Sheffield & South Yorkshire

Battle of Orgreave: Home Office rejects panel review offer

Orgreave Image copyright PA
Image caption A total of 95 mineworkers were arrested, but never convicted, after clashes with the police

An offer to set up an independent panel to review documents relating to the so-called Battle of Orgreave has been rejected by the government.

The Bishop of Sheffield said there would be a "real public benefit" in reviewing the 1984 miners' strike in Orgreave, South Yorkshire.

Thousands of pickets and police officers clashed at the coking plant.

The Home Office said its decision was made in light of changes to policing over the last 30 years.

In 2016, former Home Secretary Amber Rudd ruled against an inquiry into the events during the miners' strike.

The Orgreave Truth and Justice Campaign (OTJC) described the latest setback as a "real kick in the teeth", with campaigners vowing to continue to push for an inquiry.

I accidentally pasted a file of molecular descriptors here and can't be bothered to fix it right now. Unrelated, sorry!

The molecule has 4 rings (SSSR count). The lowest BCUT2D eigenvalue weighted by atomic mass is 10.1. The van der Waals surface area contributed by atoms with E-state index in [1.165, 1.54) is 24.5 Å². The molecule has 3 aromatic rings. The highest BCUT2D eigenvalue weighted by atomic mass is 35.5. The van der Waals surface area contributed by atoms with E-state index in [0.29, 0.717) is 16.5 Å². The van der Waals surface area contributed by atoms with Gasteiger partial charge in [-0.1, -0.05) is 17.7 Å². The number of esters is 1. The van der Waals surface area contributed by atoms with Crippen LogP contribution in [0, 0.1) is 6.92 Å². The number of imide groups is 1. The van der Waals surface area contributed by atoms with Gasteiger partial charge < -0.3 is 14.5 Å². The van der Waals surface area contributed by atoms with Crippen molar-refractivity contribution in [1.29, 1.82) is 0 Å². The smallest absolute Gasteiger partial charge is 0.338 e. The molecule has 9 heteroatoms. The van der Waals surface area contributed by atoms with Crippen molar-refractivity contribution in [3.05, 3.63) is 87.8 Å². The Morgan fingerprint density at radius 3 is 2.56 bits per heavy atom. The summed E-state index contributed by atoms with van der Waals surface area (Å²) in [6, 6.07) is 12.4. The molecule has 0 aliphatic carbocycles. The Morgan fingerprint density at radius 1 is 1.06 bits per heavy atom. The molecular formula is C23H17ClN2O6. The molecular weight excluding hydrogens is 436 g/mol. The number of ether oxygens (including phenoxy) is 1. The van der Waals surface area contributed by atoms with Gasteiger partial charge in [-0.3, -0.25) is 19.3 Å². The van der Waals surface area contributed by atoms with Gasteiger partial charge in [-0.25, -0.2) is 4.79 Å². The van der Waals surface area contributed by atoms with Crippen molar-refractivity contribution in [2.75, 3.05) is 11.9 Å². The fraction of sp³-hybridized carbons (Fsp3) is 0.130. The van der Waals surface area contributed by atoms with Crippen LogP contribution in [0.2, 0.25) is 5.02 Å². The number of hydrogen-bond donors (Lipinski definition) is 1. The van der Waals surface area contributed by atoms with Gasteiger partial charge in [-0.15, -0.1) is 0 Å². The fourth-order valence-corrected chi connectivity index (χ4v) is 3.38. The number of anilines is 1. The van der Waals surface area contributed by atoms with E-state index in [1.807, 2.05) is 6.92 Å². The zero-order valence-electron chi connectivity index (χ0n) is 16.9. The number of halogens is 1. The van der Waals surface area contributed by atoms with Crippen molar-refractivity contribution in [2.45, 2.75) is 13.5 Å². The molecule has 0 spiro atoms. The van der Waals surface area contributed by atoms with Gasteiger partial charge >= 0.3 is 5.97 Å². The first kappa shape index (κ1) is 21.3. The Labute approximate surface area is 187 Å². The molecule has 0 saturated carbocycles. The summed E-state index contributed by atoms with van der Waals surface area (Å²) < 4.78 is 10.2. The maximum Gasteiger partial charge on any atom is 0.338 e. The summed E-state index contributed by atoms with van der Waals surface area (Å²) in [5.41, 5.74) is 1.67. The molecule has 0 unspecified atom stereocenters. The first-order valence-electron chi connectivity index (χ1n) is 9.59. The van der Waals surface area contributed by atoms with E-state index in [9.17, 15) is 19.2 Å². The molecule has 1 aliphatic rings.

Image caption Police held back striking miners who were attempting to stop lorries of coke leaving Orgreave

Huge lines of police clashed with striking miners as they tried to stop lorries carrying coke to fuel the Scunthorpe steel furnaces.

A total of 95 mineworkers were arrested, although all charges were dropped, and a number were injured.

Campaigners have been calling for an inquiry into the police tactics on that day, claiming that striking miners were assaulted and falsely arrested.

The Rt Rev Pete Wilcox said he was convinced that an independent panel would have "considerable support" and help those involved to move on.

He said: "I remain hopeful that progress can yet be made and I remain ready to assist in whatever way I can, whenever the time is right."

OTJC chair Chris Hockney said: "It's a real kick in the teeth, not just for us but for all the people and institutions who Bishop Pete has approached and who, like us, believe there's a real need to address this part of history so mining communities can get truth and justice."

A Home Office spokesman said the government's decision "was made after careful consideration and took into account how the policing landscape has changed since the events three decades ago".

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